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The covert interplay between perception and memory: event-related potential evidence.

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  • 1Dipartimento di Psicologia Generale, Universit√† degli Studi di Firenze, Italy.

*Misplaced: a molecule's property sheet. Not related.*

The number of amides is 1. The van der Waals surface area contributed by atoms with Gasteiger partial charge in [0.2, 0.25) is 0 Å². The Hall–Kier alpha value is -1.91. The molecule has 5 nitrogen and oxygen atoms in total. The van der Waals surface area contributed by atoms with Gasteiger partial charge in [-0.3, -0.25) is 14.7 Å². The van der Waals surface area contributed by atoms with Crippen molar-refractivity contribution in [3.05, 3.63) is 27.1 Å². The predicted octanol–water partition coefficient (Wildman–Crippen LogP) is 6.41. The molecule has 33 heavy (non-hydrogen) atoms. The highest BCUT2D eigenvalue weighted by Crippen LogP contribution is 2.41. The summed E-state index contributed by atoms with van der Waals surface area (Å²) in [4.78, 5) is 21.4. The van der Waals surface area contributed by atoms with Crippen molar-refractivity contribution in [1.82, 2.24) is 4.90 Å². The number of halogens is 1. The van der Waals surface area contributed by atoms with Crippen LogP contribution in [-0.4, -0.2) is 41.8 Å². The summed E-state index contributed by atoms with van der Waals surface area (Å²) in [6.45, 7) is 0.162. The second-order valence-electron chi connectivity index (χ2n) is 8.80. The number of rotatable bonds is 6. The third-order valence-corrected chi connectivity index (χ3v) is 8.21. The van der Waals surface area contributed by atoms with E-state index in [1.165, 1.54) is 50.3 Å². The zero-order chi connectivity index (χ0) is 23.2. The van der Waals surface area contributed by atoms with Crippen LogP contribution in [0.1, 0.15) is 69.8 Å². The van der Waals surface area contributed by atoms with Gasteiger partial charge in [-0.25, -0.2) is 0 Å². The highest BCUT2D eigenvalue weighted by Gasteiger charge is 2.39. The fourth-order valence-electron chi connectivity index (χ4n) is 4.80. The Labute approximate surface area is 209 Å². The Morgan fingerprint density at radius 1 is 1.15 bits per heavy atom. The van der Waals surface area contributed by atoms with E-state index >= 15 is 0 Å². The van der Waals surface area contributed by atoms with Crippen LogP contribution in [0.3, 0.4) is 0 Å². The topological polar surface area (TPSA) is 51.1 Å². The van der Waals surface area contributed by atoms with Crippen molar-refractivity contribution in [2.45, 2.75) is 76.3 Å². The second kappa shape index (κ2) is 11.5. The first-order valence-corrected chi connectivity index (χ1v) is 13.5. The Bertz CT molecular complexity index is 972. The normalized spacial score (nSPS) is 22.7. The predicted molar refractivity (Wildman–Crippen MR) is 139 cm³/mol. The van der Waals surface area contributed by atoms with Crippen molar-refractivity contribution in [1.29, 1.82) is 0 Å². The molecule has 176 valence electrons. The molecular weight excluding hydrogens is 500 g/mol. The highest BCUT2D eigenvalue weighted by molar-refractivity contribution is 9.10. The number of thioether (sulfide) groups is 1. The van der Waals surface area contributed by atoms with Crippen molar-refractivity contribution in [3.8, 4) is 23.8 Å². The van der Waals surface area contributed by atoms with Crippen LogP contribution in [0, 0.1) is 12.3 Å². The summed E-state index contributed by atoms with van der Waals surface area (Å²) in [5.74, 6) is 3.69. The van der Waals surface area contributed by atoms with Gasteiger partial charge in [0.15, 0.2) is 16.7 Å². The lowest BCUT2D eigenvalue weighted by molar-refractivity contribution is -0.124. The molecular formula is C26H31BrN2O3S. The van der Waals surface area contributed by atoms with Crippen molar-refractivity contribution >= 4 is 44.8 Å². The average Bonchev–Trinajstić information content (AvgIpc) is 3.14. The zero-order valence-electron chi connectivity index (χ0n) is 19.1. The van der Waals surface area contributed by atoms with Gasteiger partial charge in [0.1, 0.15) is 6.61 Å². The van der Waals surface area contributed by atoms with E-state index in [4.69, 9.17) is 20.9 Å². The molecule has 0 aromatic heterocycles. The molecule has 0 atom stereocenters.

Neurocognitive models of visual object identification have focussed on processes at the moment of identification, when perceivers can actually name what they see. Less well known is the timecourse of processes preceding and leading to actual identification. To track neuromental processes involved in visual identification, behavioral measures and event-related potentials (ERPs) were recorded in two experiments prior to, during and after the identification of fragmented objects, half of which had been shown in their complete versions in a previous study phase. Each object was revealed in a sequence of frames wherein the object was represented by an increasingly less and less fragmented image up to the complete version. A shift in ERPs, around 300 ms and beyond, from negativity to positivity, marked the transition from non-identification to identification. However, while for new stimuli such a shift appeared abruptly from non-identification to identification, for recently-studied objects a late positive wave emerged in response to unidentified fragments at a level just prior to overt identification. Thus, ERPs reflected covert processes associated with a successful match between the current visual information and episodic recently-stored memory traces, which predicted overt identification.

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